2 December 2013
The strikes and blockades going on at the moment in Dhaka have been, to say the least, disruptive to people's lives, and they show no sign of slowing. The economic cost has been huge, the social cost too, and all of this is indicative of the political chaos in the country leading up to elections, due to take place on January 5th, 2014.
But there's a key part of the debate that's missing; the human cost, and the reasons behind it. As friends in Dhaka confirm, these strikes have been the bloodiest and most violent ones yet, with people being killed or seriously injured almost as a matter of course.
This in itself should be enough to stop them being referred to as hartals, which began life as part of Gandhi's civil disobedience movement against colonialism. Employing the word hartal for today's situation seems nothing short of disrespectful to Gandhi, whose form of non-violent protest changed society. And can anything be civil disobedience when it is organised by the authorities, with only the citizens suffering the consequences?
I would be curious to know what people think they are striking against, when they go out onto the streets of Dhaka later today; because to me, it feels like nobody knows, we're just sitting out a high-level political game.
But what actually is the aim of the game? There's no real social protest movement behind them; strikes are simply called by political parties, seemingly randomly. The only consequence, right now, is disruption to every day life, but only for the people who live an every day life. For those calling the strikes, I'd imagine their days continue much as normal.
Of course, all intentional killing is senseless. But this seems a step up (or down?) from that; the people who are dying in these strikes aren't people who chose to give their lives for a cause, because there isn't a cause. They are people who decided to go to work that day, maybe because they wouldn't be able to eat if they missed out on yet another day's income; people who decided to take that bus ride to visit their family, to get out to their village for the weekend, or simply people who wanted to move around the city in their car.
And they aren't just 'being killed'; people are actively killing them- so let's stop using the passive to express actions as terrible as these.
The 14-year-old who “died of serious burns” didn't somehow self-combust, he had a petrol bomb thrown on the van he was in. 8 year old Sumi who died in a bus didn't just die – people set the bus she was in on fire, while she was in it. The 8 people who died in Matuail last Tuesday wouldn't have suffered and died from burn injuries if others hadn't thrown petrol on the bus they were in first, then set it alight; and sadly, there are many more stories like this.
It's this, more than anything, that I can't understand. Whatever the political games going on, it takes real people to carry out these despicable and senseless acts of violence. Perhaps they're being paid to take part in the strikes; but even so, I can't believe that they would get paid extra to kill innocent bystanders.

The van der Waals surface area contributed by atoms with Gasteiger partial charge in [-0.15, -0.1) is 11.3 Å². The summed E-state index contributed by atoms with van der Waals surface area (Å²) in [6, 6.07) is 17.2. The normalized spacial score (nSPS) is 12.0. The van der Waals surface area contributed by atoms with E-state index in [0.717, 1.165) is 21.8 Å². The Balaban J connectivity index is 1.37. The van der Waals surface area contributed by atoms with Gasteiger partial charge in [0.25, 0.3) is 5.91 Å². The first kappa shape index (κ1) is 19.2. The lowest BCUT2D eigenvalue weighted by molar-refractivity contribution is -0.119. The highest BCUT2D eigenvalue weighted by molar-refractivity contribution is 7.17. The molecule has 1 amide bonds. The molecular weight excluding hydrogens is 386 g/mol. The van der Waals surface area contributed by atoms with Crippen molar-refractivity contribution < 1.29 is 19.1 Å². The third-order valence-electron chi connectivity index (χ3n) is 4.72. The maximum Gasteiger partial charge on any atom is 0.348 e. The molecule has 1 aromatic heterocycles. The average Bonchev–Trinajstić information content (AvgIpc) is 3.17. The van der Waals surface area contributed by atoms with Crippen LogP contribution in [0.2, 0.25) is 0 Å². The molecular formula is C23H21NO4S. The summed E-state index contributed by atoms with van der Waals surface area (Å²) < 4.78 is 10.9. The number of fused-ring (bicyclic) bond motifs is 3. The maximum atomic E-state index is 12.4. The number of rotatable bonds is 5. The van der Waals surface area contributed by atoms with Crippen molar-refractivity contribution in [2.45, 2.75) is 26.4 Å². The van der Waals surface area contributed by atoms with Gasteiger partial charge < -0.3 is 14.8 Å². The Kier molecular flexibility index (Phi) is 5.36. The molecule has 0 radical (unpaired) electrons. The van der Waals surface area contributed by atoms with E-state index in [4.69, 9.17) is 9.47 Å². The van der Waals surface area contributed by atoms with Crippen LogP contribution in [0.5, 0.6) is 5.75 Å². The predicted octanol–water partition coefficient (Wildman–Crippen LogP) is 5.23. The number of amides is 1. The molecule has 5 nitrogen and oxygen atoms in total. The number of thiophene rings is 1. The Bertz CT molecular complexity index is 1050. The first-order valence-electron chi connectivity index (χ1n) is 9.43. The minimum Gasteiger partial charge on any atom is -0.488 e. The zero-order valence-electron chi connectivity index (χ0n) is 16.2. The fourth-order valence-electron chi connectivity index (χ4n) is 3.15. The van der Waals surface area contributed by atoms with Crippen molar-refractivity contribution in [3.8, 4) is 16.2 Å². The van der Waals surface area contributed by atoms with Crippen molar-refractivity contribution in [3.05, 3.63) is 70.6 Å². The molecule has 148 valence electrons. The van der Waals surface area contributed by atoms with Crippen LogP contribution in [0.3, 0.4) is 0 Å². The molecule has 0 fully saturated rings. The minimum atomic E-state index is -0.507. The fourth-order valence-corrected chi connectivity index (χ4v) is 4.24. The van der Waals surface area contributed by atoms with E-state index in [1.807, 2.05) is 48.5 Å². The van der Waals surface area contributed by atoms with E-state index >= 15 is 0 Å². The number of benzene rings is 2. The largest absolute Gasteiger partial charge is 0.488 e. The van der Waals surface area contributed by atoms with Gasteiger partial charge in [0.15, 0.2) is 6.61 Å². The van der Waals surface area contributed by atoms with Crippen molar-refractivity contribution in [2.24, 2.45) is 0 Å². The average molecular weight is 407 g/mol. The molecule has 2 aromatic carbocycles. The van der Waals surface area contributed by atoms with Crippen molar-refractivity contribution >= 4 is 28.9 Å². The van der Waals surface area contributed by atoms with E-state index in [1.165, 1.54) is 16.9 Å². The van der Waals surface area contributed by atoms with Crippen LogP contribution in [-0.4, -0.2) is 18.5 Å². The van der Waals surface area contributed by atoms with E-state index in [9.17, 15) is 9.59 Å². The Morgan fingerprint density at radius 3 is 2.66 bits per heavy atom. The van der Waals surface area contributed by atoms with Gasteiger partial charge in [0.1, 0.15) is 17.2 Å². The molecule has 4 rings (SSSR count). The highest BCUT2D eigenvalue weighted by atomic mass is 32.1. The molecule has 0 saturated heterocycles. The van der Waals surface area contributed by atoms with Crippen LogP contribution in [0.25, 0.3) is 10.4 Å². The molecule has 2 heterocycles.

Where did our sense of morality, in the most basic of senses, go? Especially in a country that has suffered, dare I say it, more than most at the hands of others; when did we turn upon ourselves?
This isn't about tribal loyalties, or religious beliefs, or even political beliefs; those dying in the violence here most likely haven't expressed loyalty to any political party, they just happen to be outside on the wrong day. They didn't leave the house with the resolution that they would fight for their beliefs and maybe even die for them; how could they? There's no moral fight being fought here.
In other protests that I've seen or followed where there is an element of danger, there is always a point of decision for the person taking part. The point of no return, where you know that if you go outside and take part in what you're doing, there's a chance you might not come back; but you choose to go because you believe in what you're doing, and you believe it might change the world.
But this? What is this? The people who are dying here weren't allowed even that terrible choice. The people who are murdering others aren't killing for a reason, however twisted that reason may be; they're just killing, in the most banal of senses. In past years, people would be allowed to leave the buses, or the cars, or the rickshaws, before they were set alight; now it seems, they aren't even permitted that.
While we might complain about the strikes and the inconvenience they cause, and analysts might look at the economic losses the country is facing, just remember that the worst consequence of all of this is caused by us, not by squabbling politicians.
We, Bangladeshi people, are the ones who are killing our fellow citizens; without rhyme nor reason, with no gains, only losses.
If you're playing an active role in strikes to gain a bit of money in a time of need (ironic, then, that if the hartals weren't taking place, you would be able to go back to your normal job) – even if you're just taking part in the strikes for want of something to do – whatever your reasoning, just stop, and think about what you're doing, or about to do.
In other words; we need to find that morality, and fast.
 For more reading on hartals, check out this report by UNDP Bangladesh from 2005, “Beyond Hartals”; - sadly, many of the points are still extremely pertinent.